The Tiwai Point aluminium smelter is one of a handful of industrial businesses exempted from the nationwide Covid-19 lockdown, Marc Daalder reports

The Tiwai Point aluminium smelter, which has been running continuously since it launched in 1971, will continue to produce the valuable light metals even as the rest of the country shuts down for at least four weeks.

Confusion over what services would be considered essential and permitted to remain open during the lockdown period led to a clarifying press release from the National Crisis Management Centre last night.

The NCMC guidelines indicated that dairies would remain open, most liquor stores would close and the Warehouse would not receive the exemption it had claimed to have earlier in the day on Tuesday.

Industrial businesses received special focus: alongside Tiwai’s exemption, the methanol production company Methanex was permitted to continue operating, while NZ Steel and pulp and paper plants were asked to shut down in a way that would make it easy to restart after the lockdown lifts.

Aluminium smelters are notoriously difficult to close and reopen. Shutting down the Tiwai Point smelter could take a week or more. Reopening could take months and cost millions of dollars.

When Tiwai Point reopened its fourth potline in 2018, it put $6 million into upgrading and restarting the line. The process took around six months.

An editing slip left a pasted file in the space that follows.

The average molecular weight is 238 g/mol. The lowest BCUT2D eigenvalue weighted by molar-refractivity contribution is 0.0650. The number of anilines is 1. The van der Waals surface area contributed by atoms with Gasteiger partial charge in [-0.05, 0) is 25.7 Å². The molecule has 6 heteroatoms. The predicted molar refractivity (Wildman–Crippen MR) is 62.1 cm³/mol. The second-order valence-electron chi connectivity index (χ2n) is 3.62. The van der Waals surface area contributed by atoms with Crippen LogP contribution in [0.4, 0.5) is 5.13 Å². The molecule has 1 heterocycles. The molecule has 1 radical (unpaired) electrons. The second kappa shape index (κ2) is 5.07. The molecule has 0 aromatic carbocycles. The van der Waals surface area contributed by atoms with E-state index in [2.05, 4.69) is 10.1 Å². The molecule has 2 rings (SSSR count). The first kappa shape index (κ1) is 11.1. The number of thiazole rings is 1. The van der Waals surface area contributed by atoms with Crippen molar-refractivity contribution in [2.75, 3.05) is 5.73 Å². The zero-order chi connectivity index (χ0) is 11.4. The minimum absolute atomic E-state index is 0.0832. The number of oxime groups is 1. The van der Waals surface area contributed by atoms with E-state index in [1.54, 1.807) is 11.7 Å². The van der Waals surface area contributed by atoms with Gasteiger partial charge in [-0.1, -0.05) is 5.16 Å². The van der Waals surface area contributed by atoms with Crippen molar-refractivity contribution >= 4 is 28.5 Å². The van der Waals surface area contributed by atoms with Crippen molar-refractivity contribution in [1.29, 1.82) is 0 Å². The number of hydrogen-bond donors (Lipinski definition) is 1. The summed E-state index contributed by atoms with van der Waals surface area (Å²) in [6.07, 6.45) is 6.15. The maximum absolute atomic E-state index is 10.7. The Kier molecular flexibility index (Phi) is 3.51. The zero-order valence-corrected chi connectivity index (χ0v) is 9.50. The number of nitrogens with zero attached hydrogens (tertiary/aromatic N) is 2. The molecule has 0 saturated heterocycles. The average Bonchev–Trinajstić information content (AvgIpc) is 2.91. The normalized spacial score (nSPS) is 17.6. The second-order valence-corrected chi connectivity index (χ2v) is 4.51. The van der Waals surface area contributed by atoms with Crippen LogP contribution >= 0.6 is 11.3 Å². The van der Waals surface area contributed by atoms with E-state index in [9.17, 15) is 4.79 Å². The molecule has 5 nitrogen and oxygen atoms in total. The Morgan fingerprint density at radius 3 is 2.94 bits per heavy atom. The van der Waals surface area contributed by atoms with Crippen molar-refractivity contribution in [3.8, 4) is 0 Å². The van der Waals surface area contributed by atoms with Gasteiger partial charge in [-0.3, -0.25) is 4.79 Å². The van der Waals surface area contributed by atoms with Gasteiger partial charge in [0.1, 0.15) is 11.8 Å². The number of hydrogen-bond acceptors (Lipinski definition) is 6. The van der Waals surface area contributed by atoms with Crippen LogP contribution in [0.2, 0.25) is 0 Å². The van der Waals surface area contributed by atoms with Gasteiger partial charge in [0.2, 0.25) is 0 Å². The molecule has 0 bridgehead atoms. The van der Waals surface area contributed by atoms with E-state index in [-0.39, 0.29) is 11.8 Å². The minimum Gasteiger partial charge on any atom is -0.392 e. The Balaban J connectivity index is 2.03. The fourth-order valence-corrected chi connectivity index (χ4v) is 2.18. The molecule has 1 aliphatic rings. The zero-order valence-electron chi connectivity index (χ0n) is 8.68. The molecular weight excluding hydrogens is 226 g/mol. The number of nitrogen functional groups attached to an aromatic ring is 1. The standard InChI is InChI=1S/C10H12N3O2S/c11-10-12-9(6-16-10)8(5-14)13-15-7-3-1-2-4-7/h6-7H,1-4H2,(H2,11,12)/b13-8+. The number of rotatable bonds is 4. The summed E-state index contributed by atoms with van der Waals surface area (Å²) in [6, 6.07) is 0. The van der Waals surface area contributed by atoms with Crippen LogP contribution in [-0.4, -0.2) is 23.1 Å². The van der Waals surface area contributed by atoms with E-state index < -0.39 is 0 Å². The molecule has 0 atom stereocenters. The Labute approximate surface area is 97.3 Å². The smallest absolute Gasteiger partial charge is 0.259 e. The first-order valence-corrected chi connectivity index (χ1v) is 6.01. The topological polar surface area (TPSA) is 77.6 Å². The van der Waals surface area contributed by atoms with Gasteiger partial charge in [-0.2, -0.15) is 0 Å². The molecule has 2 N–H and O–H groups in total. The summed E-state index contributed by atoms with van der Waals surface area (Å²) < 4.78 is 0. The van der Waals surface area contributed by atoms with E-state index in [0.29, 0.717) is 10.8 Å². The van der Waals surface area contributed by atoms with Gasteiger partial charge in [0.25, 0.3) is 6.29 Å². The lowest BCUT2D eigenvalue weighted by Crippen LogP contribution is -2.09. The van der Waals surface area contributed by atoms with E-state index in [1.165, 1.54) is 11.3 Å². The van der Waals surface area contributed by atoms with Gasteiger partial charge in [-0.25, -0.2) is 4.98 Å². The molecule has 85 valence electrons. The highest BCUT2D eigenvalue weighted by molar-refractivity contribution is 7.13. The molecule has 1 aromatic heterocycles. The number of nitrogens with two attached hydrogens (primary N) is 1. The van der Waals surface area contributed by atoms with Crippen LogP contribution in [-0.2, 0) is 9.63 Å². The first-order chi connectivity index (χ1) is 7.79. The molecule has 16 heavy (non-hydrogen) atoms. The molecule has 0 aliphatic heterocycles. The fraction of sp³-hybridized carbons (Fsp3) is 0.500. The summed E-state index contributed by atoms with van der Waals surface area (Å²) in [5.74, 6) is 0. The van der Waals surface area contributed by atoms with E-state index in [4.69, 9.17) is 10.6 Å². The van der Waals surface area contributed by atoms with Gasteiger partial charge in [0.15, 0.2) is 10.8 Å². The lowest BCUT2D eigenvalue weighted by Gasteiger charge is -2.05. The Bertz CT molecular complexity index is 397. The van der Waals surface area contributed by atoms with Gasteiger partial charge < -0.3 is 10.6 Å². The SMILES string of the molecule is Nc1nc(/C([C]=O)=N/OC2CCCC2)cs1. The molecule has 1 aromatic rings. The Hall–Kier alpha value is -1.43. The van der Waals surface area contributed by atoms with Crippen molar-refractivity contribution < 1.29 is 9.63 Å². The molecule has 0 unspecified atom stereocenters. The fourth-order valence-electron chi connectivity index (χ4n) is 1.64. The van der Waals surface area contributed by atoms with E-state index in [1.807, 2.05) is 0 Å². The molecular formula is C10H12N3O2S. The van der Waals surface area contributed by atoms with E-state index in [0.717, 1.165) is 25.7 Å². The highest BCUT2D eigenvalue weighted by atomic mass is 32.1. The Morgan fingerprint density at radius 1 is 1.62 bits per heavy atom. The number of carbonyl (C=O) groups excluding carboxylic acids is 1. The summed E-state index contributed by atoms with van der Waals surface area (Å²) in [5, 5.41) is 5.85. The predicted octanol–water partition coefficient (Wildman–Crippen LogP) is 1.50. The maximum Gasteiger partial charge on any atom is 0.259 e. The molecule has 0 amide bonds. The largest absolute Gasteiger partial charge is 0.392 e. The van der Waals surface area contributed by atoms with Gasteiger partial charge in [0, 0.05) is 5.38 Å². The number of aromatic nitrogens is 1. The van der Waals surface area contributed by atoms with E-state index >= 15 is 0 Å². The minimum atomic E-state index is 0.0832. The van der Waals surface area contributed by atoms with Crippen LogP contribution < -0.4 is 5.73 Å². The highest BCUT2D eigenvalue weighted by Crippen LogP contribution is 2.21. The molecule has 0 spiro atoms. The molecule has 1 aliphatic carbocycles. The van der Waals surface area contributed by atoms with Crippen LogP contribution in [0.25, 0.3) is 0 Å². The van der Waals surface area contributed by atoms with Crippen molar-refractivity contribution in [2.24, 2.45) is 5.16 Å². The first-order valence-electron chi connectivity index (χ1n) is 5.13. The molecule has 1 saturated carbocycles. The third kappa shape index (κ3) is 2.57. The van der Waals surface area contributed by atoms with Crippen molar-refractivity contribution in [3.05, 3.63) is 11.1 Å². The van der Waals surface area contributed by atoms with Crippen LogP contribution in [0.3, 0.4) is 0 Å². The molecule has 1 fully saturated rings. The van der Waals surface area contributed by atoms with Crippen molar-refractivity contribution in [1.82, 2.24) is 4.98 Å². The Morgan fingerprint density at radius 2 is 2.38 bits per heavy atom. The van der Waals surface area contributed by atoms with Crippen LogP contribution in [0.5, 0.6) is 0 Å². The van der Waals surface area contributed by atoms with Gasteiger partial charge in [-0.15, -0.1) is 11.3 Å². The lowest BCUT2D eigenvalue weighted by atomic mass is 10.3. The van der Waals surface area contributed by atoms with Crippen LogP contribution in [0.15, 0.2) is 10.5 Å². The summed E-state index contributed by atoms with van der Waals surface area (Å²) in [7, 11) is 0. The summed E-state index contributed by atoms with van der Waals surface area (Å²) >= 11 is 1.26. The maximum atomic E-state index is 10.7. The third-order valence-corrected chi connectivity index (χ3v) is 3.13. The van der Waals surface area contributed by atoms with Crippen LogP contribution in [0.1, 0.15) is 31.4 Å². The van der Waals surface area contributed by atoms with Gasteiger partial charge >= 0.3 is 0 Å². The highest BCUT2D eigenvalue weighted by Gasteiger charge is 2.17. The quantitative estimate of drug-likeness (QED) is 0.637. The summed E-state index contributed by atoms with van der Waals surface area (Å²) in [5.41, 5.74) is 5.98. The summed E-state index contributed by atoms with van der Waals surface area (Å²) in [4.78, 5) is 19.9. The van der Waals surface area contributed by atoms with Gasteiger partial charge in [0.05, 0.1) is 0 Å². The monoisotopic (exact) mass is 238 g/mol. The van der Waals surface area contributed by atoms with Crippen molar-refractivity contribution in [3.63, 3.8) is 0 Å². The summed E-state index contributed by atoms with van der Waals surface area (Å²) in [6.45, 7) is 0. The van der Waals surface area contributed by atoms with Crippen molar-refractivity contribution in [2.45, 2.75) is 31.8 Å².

The decision to keep the smelter running came just a week before the deadline for Tiwai’s owners, multinational mining company Rio Tinto, to announce the results of a strategic review of the plant. If the review concludes with a decision to close the plant, more than a thousand people could lose their jobs.

It is unclear how or whether Covid-19 could affect the deadline or decision. A mandatory lockdown in Quebec, where Rio Tinto operates several smelters, has forced the company to scale down its operations there until mid-April. Although smelters were eventually exempted from the Quebec lockdown, the company has to operate them with the smallest number of staff possible.

Marc Daalder is a senior political reporter based in Wellington who covers climate change, health, energy and violent extremism. Twitter/Bluesky: @marcdaalder

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